Heathland

Healthland is a type of habitat with heather and low scrub plants. In Suffolk we walked through the gorgeous ‘Dead Mans Grave’ and heathland areas managed with light grazing by Natural England. A motorbike came across the heath and afterwards we could hear the distressed¬†sheep bleating. We realised that two of the lambs had made a run for it from the motorbike and ended up on the wrong side of the fence, now unable to find their way back. Sama and I then had the very amusing and tricky¬†job of herding them back. When the last one finally crossed the gate threshold back to it’s mum it did a little jump for joy. As someone once told me “lambs have more than their fair share of cute”.

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A change in the flight pattern of the RSPB

In the Bedforshire town of Sandy we found a great bird habitat reserve, but we also found the headquarters of the RSPB (yes, we really are that lucky/disorganised that we didn’t plan it that way). Like perhaps many people I viewed the RSPB (Royal Society for the Protection of Birds) as focused only on birds, but what the reserve manager explained to me was that to protect the birds, you have to protect the habitat. Without the whole ecosystem, the birds don’t stand a chance. Sounds similar to the situation of my favourite upright primates…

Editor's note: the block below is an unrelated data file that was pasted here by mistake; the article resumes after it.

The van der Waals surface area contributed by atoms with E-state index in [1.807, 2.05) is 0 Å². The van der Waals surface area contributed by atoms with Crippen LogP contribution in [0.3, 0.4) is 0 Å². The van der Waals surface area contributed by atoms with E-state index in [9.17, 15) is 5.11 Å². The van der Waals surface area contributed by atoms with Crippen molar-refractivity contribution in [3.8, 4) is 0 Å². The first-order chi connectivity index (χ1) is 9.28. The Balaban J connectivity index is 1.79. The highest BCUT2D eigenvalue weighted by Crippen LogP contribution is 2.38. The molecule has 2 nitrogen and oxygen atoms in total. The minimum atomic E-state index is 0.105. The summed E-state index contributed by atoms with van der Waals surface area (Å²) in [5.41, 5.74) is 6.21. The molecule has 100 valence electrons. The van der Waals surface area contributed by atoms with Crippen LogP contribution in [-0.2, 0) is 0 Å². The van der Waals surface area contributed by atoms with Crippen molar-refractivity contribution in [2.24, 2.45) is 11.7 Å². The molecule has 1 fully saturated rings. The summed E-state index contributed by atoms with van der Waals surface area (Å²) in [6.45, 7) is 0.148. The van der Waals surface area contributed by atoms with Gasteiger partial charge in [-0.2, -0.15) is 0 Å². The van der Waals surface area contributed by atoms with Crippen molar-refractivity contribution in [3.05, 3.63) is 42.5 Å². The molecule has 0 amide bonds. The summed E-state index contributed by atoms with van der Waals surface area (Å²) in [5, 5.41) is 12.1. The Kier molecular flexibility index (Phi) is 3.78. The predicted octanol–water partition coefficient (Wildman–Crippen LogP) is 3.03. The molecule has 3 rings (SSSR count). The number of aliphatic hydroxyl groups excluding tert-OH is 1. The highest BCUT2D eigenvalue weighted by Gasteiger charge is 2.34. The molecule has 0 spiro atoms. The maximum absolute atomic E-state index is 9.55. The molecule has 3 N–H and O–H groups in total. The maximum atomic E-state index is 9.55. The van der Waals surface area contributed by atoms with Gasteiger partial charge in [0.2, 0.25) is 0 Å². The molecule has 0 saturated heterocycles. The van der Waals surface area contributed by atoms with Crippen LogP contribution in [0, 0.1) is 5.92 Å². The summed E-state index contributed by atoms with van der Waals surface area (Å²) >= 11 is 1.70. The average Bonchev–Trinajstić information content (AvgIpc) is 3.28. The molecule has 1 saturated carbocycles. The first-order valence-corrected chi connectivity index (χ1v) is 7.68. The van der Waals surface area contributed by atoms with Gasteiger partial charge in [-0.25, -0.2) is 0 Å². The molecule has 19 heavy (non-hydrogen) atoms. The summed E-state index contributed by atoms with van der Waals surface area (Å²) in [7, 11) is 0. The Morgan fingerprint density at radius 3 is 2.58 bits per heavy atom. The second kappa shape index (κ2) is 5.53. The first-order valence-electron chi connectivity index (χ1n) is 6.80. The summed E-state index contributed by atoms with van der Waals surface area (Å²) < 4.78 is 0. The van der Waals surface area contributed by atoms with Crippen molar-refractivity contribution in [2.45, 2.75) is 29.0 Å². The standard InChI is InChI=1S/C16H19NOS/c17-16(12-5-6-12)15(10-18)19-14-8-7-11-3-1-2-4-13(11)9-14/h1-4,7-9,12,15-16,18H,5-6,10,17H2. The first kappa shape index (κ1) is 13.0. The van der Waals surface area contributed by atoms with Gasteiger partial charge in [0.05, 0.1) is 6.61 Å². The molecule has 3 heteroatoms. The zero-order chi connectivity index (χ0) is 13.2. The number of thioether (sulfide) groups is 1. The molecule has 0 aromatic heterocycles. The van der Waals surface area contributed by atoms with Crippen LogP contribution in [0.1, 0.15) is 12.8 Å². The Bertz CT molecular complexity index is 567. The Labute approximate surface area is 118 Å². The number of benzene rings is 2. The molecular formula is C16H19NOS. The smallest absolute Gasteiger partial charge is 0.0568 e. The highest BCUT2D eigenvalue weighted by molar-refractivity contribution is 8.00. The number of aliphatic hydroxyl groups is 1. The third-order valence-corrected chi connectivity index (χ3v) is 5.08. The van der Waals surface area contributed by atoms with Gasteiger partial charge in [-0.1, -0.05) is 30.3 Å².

The RSPB’s message has now changed to ‘Saving Nature’ to better reflect the work they’ve been doing for years. As someone who doesn’t know their bitterns from their sandpipers, but fervently wishes for the survival of them all, the broader systemic focus catches my interest. The RSPB is one of the biggest landowners in the UK and provides the habitat for over 80% of our threatened and endangered birds. They also have over a million members, so when they speak, people listen. Say it loud, say it proud RSPB, it’s time to save nature.